Process

For a day by day look into the process of Eva’s work, follow her on Twitter, Tumblr, or Facebook. More time-lapse videos can be found on her YouTube channel.

Hand building: The vast majority of work that I make starts out in the same way, as a hand-built clay form. I build the basic form by using a very basic ceramic technique – pinch pots. I use this to make a hollow body for my creatures, which I then shape and refine. Even my bronze pieces start out in the same way, as hand built clay forms. This video from 2009 follows the creations of one of my beasts from start to finish.

Wood firing: Most of the ceramic work I make is woodfired. I’m part of the standing crew at two anagama (“climbing kiln” in Japanese) stye kilns on the Kitsap Peninsula in Washington State. Wood firing is one of the oldest methods for firing pottery, and the anagama kilns we fire are built on a design from 5th century Japan.  About three times a year, a group of nine of us get together to fire the kiln up to 2400f over the course of 110 hours. We’ll take two days to load the kiln, and then fire it in eight hour shifts, three people to a shift. Once we’re done, it will take a week for the kiln to cool enough to unload it.This time lapse video of an unloading gives you an idea of the scale of the endeavor, and the excitement of finally seeing the results.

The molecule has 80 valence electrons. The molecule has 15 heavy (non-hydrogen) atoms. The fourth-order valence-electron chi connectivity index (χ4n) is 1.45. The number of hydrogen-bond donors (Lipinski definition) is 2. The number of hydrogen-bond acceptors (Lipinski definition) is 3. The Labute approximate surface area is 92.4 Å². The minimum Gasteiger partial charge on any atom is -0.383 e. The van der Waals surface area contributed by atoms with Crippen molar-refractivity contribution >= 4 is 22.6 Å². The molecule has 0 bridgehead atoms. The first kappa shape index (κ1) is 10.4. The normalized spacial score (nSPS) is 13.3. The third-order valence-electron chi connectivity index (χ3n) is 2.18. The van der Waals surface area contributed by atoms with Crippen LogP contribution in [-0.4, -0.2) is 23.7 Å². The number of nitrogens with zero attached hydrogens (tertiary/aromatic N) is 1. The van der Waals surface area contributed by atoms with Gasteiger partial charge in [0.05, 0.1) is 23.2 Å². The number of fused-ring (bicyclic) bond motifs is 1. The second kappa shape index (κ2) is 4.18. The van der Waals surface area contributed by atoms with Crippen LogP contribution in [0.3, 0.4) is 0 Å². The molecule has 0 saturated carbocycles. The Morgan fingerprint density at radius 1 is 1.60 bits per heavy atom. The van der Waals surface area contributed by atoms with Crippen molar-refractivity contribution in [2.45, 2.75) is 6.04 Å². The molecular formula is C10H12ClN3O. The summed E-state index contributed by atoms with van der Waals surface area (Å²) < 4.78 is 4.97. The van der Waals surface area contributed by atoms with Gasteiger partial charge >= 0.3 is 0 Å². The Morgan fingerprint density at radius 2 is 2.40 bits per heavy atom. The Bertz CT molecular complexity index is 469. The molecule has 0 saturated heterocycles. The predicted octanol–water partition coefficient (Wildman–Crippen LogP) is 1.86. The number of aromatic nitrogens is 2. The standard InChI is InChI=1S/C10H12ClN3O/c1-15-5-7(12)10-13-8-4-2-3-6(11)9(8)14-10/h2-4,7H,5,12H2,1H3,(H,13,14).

Bronze: I’ve been working in lost wax bronze casting since 2012, mostly through classes and assisting at the Pratt Fine Art Center in Seattle. It’s a really fascinating process.  I’ve written about it in depth here and here. First I sculpt a clay piece, then take a mold of it. I then cast a hollow wax version, which I modify some more. I then prepare it for the bronze casting by attaching a series of sprues and vents. This is then embedded in plaster, and then melted out to leave a hollow shape into which the bronze will be poured. This video is from pouring the bronze, it’s a beautiful sight to see. Once the bronze is cooled, there’s still quite a bit of clean up and patina work to undertake before the piece is finally finished.

Installation work: Every so often, I get a chance to create an installation piece.  While every piece is quite different, I’ve enjoyed using plastic netting and chicken wire as a sculpture material. They have the possibility to create giant, translucent, lightweight forms. Chicken wire, like I used in Ghostdogs, is a wonderfully responsive  material, almost like clay in the way it can be bent and manipulated. Plastic fencing is less responsive, but lends itself to interesting geometric forms. This video shows the first stage of creating my “Dirona” installation, which took two days, two hundred square feet of plastic fencing, and one thousand zip ties.